July 11, 2009

Tour de France: Stage 8

There were some interesting breaks today, with Cadel Evans and Andy Schleck making moves, but in the end there wasn’t much change in the yellow jersey race.  Rinaldo Nocentini gets another day in the maillot jaune.

It was interesting to hear the speculation about the rift within Astana based on Contador’s move yesterday.  It looks like he may have alienated some of his team and made himself the outsider.  Or, that might just be media speculation.  But Lance Armstrong certainly didn’t seem happy with Contador.

Evans and Schleck showed that though they may be a few minutes back of the Astana bunch, they’re going to be factors in the Tour this year.  I think Andy Schleck especially has been biding his time and will make some major moves in the Alps and on Mont Ventoux.

I think those four riders (Armstrong, Contador, Andy Schleck, and Cadel Evans) are the only ones with a real shot at winning overall, even though there are other riders with better times.  I’d like to see Christian Vandevelde make a run at it, but he’s probably still a couple years away.

Rider of the Day

It’s unusual to pick a sprinter as the rider of the day on a mountain stage, but Thor Hushovd certainly deserves the honor.  On a day where there weren’t any major changes in the overall classification, Hushovd took the lead in the green jersey classification by joining the breakaway over the first few climbs and put some distance between himself and Mark Cavendish. 

I may have been a bit premature in awarding the final green jersey to Cavendish.  Hushovd is certainly going to make a fight of it.

Reasons I Love the Tour #8 - The Basques

The who?  If you follow the Tour de France, you know that the Basques are one of the main reasons that the Pyrenean stages are so exciting.  The fans line the mountain roads and cheer for the Eusklatel-Euskadi team and the rest of the riders. 

The Alps are fun, but there’s something special about the Pyrenees, and the Basques certainly contribute to that.

July 10, 2009

Tour de France: Stage 7

The mountains!  We’re finally into the mountains!  The Tour climbed out of Barcelona today to pay a visit to its second principality: Andorra.

As expected, Astana paced the peloton for most of the day, but unexpectedly, they allowed a breakaway to put more than 12 minutes between them at the start of the stage.  The lead group of the peloton narrowed the gap, but allowed them to finish just far enough ahead to put relative unknown Rinaldo Nocentini in yellow.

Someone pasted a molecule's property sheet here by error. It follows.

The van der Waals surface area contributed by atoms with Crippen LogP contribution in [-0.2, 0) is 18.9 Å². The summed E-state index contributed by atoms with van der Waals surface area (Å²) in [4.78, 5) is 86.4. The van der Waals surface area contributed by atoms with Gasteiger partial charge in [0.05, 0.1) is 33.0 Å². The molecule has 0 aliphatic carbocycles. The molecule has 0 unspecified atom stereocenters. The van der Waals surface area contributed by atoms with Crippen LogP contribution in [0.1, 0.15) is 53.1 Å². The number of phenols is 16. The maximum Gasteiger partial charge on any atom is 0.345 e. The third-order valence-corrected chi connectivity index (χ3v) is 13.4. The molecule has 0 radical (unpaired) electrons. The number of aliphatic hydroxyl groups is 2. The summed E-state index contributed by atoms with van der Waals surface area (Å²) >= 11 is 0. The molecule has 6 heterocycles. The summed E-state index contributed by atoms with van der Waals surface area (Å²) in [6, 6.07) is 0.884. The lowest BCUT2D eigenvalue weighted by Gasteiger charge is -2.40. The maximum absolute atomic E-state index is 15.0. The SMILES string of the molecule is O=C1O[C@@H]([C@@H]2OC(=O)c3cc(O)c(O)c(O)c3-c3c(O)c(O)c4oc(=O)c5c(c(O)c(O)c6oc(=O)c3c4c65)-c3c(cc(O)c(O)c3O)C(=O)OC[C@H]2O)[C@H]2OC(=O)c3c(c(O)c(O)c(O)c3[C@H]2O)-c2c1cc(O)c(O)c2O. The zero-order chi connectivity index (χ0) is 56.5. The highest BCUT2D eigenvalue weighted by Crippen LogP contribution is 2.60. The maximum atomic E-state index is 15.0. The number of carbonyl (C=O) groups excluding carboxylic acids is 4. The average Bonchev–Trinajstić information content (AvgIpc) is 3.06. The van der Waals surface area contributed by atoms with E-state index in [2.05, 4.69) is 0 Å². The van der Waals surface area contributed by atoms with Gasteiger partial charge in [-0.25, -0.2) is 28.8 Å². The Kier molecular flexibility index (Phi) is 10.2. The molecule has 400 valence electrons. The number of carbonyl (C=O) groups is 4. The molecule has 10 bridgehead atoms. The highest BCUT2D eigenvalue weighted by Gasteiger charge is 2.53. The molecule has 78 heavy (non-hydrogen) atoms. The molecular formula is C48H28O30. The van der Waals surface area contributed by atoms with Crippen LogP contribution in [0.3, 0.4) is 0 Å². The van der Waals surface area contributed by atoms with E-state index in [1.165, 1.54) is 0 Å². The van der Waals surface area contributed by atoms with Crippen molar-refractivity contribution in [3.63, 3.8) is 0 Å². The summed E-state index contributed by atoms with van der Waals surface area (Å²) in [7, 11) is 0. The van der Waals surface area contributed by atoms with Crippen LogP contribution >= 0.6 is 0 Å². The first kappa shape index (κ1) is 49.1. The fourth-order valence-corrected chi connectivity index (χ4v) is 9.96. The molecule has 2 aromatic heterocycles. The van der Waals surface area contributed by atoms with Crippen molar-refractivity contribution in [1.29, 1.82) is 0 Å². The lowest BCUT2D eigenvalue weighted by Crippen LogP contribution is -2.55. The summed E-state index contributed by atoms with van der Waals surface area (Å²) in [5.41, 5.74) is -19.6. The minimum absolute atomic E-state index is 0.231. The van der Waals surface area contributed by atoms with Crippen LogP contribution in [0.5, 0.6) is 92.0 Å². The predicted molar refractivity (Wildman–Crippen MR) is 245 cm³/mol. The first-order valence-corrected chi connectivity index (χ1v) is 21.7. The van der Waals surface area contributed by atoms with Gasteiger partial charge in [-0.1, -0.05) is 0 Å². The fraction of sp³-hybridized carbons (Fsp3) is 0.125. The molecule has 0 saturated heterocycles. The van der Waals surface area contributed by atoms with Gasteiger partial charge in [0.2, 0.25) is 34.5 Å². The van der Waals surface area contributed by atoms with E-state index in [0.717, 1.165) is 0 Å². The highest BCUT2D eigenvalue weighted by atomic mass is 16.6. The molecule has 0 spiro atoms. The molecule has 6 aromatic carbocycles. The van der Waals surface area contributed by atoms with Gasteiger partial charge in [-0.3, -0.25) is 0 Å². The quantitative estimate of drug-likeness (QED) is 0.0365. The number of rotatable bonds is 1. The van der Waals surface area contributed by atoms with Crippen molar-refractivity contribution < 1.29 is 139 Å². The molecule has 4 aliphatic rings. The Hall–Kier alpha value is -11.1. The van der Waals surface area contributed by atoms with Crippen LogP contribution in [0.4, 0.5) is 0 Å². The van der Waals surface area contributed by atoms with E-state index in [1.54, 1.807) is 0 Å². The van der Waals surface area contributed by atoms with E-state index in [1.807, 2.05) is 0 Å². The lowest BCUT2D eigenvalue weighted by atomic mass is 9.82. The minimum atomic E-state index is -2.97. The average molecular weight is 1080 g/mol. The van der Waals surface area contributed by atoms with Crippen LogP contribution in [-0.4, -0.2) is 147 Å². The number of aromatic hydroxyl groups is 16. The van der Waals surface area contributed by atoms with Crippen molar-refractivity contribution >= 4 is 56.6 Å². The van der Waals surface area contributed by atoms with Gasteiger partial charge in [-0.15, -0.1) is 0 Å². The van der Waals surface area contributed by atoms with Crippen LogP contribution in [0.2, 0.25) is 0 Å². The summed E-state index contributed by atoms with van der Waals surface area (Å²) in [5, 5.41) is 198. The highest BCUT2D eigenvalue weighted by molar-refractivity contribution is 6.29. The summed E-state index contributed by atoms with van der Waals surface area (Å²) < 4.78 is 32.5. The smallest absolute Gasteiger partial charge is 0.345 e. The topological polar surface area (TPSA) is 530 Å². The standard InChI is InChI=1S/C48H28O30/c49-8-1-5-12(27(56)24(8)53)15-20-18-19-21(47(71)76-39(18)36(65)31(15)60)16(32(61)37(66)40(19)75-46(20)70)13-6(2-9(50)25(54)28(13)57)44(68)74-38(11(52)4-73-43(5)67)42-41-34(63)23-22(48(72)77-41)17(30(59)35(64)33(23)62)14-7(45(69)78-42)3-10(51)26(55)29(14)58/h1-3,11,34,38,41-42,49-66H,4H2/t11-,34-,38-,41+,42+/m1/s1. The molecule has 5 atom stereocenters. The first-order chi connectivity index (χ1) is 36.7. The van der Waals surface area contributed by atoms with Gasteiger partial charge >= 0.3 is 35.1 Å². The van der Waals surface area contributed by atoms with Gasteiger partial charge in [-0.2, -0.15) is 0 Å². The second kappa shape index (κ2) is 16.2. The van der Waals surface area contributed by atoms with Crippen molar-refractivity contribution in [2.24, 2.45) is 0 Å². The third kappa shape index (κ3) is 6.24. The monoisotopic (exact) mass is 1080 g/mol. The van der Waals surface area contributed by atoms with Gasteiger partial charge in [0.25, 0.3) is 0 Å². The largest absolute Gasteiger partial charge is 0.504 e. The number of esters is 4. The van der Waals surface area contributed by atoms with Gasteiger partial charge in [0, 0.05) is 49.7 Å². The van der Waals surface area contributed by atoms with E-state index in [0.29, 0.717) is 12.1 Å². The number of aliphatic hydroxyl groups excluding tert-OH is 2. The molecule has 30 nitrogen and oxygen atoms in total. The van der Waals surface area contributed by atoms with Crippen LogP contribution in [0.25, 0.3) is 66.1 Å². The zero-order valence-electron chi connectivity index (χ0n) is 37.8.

Judging from the way his Wikipedia page looked prior to yesterday (the last edit was on April 23), no one had much to say about Nocentini.  Now he’ll have his 15 minutes of fame before handing over the maillot jaune to one of the overall contenders tomorrow.

Behind Nocentini and the rest of the breakaway, the big names of the Tour were battling for position.  Early in the big climb to the finish, previous leader Fabian Cancellara was unceremoniously dropped off the back of the peloton.  Several other contenders tried to break off the front of the pack, but none succeeded until Alberto Contador absolutely spanked the rest of the field and crossed the finish line 20 seconds ahead of the rest of the leaders. 

None of the big names lost too much ground, and it’s still anyone’s race, but Contador definitely made people take notice.  He’s only 6 seconds behind Nocentini, but also only 2 seconds ahead of Lance Armstrong.  The battle for the lead of Team Astana is far from over.

Rider of the Day

All due respect to Nocentini and shocking stage winner Brice Feillu, but this was Contador’s day.  He made his mark on this year’s Tour and showed that he won’t be content to stalk Armstrong until the old man falters.  He’s going to go out there and show that he’s a stronger climber than anyone else in the race.

Reasons I Love the Tour #7 - Surprise Yellow Jersey Holders

Every once in a while, someone comes out of nowhere to take the lead of the Tour de France.  Normally it happens before the mountains, if a breakaway gets far enough ahead to put one of its members into the overall lead, but this year it happened on the first mountain stage.  Nocentini has no illusions of winning the Tour de France, but for the rest of his career and the rest of his life, he’ll be known as a former yellow jersey holder.  Even if he accomplishes nothing else in his career, no one can take that yellow jersey from him (well, except for tomorrow, when Alberto Contador does).

July 9, 2009

Tour de France: Stage 6

Well, that was to be expected.  A flat stage on a rainy day right before the start of the Pyrenees was bound to attract a breakaway that the peloton would only half-assedly try to catch.  In the end, the breakaway was caught on the slight uphill to the finish.

Barcelona looked beautiful, but the rain kind of dampened the scenery today.  The wet streets also claimed many riders, with crashes around the turns in the final few kilometers. 

The past week has all been prelude to tomorrow’s ride up to Andorra.  Look for Contador to try to make his mark on the race and put Lance Armstrong in his place.  Lance is likely to ride conservatively, content to ensure that he doesn’t concede too much time to any of the other big names.  I think you’ll see one of the main contenders win tomorrow, and one or two others will concede a lot of time.

Rider of the Day

David Millar - he rode on his own for much of the last 25K, and he nearly pulled off another successful breakaway.  While his breakaway partners gave up (even Amets Txrruka, which was surprising), Millar continued fighting through the streets of Barcelona, looking for a stage win.